To the Editor:

I knew the present state of our Police Department’s building was bad, but taking our Department’s building tour earlier this week really gave me a much better sense of just how bad it is. The need for something a lot better is crystal clear.

For example, the only large meeting room also doubles as the emergency management center. So when it’s in use in that capacity, everything from full shift briefings to training sessions have to be moved to the only other space large enough to accommodate more than a couple of people. That is the lunch room which isn’t very big either and also itself doubles full-time as a cubicle area for officers to prepare reports. Similarly, the space to receive prisoners has to double as interview space for victims. So it naturally cannot be used in both of those conflicting capacities at the same time.

Likewise, the small indoor shooting range has been non-operational for three years due to lead-contamination issues. While the lead contaminants have now been removed, the range cannot be made OSHA-compliant without a new and expensive ventilation system which there is no point in doing if the building is to be redesigned and expanded as it clearly needs to be. The officers presently have to use the outdoor range up by the Transfer Station; while that is well out of the way, rules require that outdoor ranges be used only during school hours to avoid the chance of a child happening to be in the area when the range is in use. This rule limiting use of outdoor ranges to when school is in session means that the Department’s outdoor range can’t be used at all over the entire summer.

As only one further example, two lieutenants squeeze into one office that isn’t much larger than a closet. The list of gross deficiencies all around the building goes on and on.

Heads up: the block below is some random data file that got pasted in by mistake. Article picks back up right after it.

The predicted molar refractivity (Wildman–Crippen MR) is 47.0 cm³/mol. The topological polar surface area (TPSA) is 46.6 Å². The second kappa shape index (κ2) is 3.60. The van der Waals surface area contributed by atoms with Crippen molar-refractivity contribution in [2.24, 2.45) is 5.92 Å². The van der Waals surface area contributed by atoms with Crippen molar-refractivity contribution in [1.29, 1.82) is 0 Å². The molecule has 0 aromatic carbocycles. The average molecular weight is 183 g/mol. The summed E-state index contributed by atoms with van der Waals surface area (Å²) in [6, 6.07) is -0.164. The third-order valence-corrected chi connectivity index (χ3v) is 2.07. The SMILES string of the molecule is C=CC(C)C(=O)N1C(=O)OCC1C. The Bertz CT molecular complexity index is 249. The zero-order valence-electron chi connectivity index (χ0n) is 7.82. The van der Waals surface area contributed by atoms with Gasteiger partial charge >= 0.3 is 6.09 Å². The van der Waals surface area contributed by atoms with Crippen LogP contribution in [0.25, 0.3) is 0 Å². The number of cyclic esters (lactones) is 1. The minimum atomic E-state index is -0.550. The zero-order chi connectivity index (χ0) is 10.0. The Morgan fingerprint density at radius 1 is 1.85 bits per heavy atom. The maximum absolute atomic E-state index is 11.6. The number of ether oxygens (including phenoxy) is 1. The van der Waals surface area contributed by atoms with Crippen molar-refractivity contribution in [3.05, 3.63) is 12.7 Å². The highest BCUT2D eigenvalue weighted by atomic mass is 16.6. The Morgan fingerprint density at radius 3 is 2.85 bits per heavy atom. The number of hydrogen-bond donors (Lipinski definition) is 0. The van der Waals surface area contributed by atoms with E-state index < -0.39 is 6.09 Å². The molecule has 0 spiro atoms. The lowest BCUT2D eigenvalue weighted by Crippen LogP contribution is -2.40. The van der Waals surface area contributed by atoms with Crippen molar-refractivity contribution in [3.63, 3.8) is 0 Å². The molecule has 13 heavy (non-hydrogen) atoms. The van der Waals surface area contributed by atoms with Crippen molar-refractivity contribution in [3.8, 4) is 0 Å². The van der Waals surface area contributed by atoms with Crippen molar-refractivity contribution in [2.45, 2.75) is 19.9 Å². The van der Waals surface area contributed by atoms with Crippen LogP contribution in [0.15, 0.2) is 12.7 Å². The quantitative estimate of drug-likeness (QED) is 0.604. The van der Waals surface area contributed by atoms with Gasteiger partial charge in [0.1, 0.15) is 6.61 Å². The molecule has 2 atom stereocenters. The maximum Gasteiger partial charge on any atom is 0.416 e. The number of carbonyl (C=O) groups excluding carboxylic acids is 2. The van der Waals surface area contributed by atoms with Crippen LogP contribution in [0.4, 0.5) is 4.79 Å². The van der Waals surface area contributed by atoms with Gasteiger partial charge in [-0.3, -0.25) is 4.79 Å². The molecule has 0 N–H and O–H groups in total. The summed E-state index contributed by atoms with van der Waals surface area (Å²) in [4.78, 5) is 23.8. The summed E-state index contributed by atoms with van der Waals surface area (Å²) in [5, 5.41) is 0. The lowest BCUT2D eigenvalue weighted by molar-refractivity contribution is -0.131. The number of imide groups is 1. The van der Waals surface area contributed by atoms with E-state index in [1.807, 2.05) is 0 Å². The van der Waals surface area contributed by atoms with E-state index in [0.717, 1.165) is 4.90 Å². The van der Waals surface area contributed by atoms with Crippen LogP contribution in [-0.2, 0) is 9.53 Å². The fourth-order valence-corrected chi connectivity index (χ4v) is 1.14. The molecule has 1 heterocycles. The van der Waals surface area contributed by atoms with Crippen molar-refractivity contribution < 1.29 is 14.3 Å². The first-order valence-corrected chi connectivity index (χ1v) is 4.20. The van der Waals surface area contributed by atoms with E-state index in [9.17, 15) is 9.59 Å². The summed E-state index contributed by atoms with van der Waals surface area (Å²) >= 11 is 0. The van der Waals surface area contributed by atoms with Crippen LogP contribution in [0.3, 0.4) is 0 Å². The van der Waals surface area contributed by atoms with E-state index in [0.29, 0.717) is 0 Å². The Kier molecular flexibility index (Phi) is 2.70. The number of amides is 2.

When this building was designed, our town had a considerably smaller population and a force commensurate with that smaller population size. Now the force is twenty officers larger to meet the needs of a larger town population. But our town population has long stabilized, and so the force is not likely going much higher in number of officers than it is now; so a building designed for 45 officers would do the job for the foreseeable future. This building, designed for about half that number, definitely does not. There are ways potentially of doing a rebuild that could be very cost-effective and could, for example, add an extra story to the existing building and rebuild the present space below that new story to have a building that really works for the needs of our Department.

And we are very fortunate to have a Police Department with great morale and high retention rates notwithstanding their current building’s glaring deficiencies. Leaving this building uncorrected, though, is no way to treat very able and devoted town employees who put their lives at risk for us, and those inadequacies certainly can’t be much of a morale builder even as they also hamper efficient operations.

So the need is evident, and all that is on the ballot is the funding to enable consideration of the best way forward to make a good working environment for our outstanding Police Department. A vote in favor of that modest step forward is a definite no-brainer.

Stephen Hudspeth